Eric Holder is Trying to Deport Christian Homeschooling Family Gives Pass to Illegals

This is a syndicated post from Politics to Parenting and Everything in Between. [Read the original article...]

This is another despicable act of injustice from the Obama administrations Department of INJustice.[DOJ] It’s not bad enough the DHS/ICE is releasing criminal illegal alien immigrants in our country and allowing them to benefit from our health care, education system and welfare system, now there is this case where a Christian family is being harassed and threatened with deportation despite being here legally through political asylum due to persecution in Germany. They left Germany because of persecution for their beliefs and rights as parents to homeschool their children and now they are being harassed here in America, the land of the free! Please share their story and help expose this injustice by the Department of Justice under the Obama administration.

via Political Thrill
by  ALIPAC

Report from Mario Murillo Ministries USA Trying to Deport Christian Homeschooling Family Knowing They Face Persecution

Uwe  and Hannelore Romeike are Christians and the parents of six children.   When their kids attended the German public schools, they were bullied  and harassed because of being Christians.  The parents began looking  into the schools and what their kids were being taught. 

They found a  number of objectionable and inappropriate things in the textbooks that  they didn’t want their kids learning.
They strongly believed that their children would receive a better  education grounded in biblical principles by being schooled at home  rather than having their children indoctrinated by the German schools.  
Uwe said: “We knew that homeschooling would not be an easy journey.”
However, the German government had made homeschooling illegal  and actively pursued Christian families who tried to homeschool their  children.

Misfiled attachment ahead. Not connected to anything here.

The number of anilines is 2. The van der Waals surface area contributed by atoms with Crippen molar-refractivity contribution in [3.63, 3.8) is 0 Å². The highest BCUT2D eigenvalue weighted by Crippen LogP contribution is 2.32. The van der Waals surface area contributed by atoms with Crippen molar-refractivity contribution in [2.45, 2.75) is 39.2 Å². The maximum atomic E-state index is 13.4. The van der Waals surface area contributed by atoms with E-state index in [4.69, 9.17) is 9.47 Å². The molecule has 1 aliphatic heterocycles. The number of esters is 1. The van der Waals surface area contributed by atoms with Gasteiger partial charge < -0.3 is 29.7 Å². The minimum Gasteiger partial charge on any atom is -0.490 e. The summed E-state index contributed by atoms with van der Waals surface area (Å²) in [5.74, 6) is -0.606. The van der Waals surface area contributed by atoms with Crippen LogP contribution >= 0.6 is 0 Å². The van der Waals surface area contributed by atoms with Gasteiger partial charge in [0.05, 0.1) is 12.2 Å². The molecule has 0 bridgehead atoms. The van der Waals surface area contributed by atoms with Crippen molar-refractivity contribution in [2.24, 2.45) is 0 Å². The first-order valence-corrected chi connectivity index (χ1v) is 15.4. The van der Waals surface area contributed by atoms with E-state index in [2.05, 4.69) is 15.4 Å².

In 2008, the Romeike family was ripped apart when  government officials stepped in and forcibly removed the kids from the  home.  The parents were fined thousands of euros. Their only hope was to seek political asylum in a country that  allowed Christians to homeschool, so they applied to the US for asylum.   A US immigration judge ruled in 2010 that the family did face  persecution from the German government and granted the Romeike family  political asylum.  The family moved and settled in Tennessee.
Remember at last month when President Obama issued his Religious Freedom Day proclamation?  He said:
“Today, we also remember that religious liberty is not  just an American right; it is a universal human right to be protected  here at home and across the globe. This freedom is an essential part of  human dignity, and without it our world cannot know lasting peace.” “As we observe Religious Freedom Day, let us remember the legacy of  faith and independence we have inherited, and let us honor it by forever  upholding our right to exercise our beliefs free from prejudice or  persecution…”
Here’s how he lives up to his statement.
US Attorney General Eric Holder and the Department of Homeland  Security are fighting the political asylum status.  Holder claims that  the family’s fundamental rights have not been violated by Germany’s law  forbidding families from homeschoolingThey have asked the courts to  withdraw the family’s political asylum and have them deported back to  Germany. The Home School legal Defense Association (HSLDA) is representing the  Romeikes family and fighting to have them stay in the US. 
They say  that: “The U.S. law of asylum allows a refugee to stay in the  United States permanently if he can show that he is being persecuted for  one of several specific reasons. Among these are persecution for  religious reasons and persecution of a ‘particular social group.’”